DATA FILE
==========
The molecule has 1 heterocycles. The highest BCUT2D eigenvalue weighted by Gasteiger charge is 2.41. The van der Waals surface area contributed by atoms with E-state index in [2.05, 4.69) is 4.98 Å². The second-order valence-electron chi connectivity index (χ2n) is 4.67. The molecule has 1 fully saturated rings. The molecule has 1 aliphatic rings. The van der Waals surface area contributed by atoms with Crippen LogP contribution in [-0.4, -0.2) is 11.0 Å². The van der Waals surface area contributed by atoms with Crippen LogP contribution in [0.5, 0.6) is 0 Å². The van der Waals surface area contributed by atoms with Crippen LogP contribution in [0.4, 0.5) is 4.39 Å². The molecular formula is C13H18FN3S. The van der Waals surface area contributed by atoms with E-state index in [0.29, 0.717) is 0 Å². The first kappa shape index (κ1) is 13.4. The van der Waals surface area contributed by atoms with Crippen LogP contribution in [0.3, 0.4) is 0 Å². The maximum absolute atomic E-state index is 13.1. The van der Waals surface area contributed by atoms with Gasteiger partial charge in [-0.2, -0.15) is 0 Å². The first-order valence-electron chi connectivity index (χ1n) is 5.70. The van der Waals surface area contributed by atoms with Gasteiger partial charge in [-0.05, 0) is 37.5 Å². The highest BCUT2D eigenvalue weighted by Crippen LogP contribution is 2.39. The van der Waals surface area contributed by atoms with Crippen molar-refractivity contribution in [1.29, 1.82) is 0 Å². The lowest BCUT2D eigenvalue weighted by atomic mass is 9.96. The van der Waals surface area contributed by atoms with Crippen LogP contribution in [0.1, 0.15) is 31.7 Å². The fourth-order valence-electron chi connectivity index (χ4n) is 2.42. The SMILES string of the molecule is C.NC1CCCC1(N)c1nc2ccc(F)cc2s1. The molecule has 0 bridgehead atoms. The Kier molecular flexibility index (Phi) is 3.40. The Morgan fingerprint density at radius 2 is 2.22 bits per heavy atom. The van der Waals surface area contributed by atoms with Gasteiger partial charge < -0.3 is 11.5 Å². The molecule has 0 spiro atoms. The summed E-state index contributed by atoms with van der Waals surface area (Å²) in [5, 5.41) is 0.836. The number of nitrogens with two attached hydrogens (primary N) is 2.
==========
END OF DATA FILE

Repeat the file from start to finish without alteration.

The molecule has 1 heterocycles. The highest BCUT2D eigenvalue weighted by Gasteiger charge is 2.41. The van der Waals surface area contributed by atoms with E-state index in [2.05, 4.69) is 4.98 Å². The second-order valence-electron chi connectivity index (χ2n) is 4.67. The molecule has 1 fully saturated rings. The molecule has 1 aliphatic rings. The van der Waals surface area contributed by atoms with Crippen LogP contribution in [-0.4, -0.2) is 11.0 Å². The van der Waals surface area contributed by atoms with Crippen LogP contribution in [0.5, 0.6) is 0 Å². The van der Waals surface area contributed by atoms with Crippen LogP contribution in [0.4, 0.5) is 4.39 Å². The molecular formula is C13H18FN3S. The van der Waals surface area contributed by atoms with E-state index in [0.29, 0.717) is 0 Å². The first kappa shape index (κ1) is 13.4. The van der Waals surface area contributed by atoms with Crippen LogP contribution in [0.3, 0.4) is 0 Å². The maximum absolute atomic E-state index is 13.1. The van der Waals surface area contributed by atoms with Gasteiger partial charge in [-0.2, -0.15) is 0 Å². The first-order valence-electron chi connectivity index (χ1n) is 5.70. The van der Waals surface area contributed by atoms with Gasteiger partial charge in [-0.05, 0) is 37.5 Å². The highest BCUT2D eigenvalue weighted by Crippen LogP contribution is 2.39. The van der Waals surface area contributed by atoms with Crippen molar-refractivity contribution in [1.29, 1.82) is 0 Å². The lowest BCUT2D eigenvalue weighted by atomic mass is 9.96. The van der Waals surface area contributed by atoms with Crippen LogP contribution in [0.1, 0.15) is 31.7 Å². The fourth-order valence-electron chi connectivity index (χ4n) is 2.42. The SMILES string of the molecule is C.NC1CCCC1(N)c1nc2ccc(F)cc2s1. The molecule has 0 bridgehead atoms. The Kier molecular flexibility index (Phi) is 3.40. The Morgan fingerprint density at radius 2 is 2.22 bits per heavy atom. The van der Waals surface area contributed by atoms with Gasteiger partial charge < -0.3 is 11.5 Å². The molecule has 0 spiro atoms. The summed E-state index contributed by atoms with van der Waals surface area (Å²) in [5, 5.41) is 0.836. The number of nitrogens with two attached hydrogens (primary N) is 2.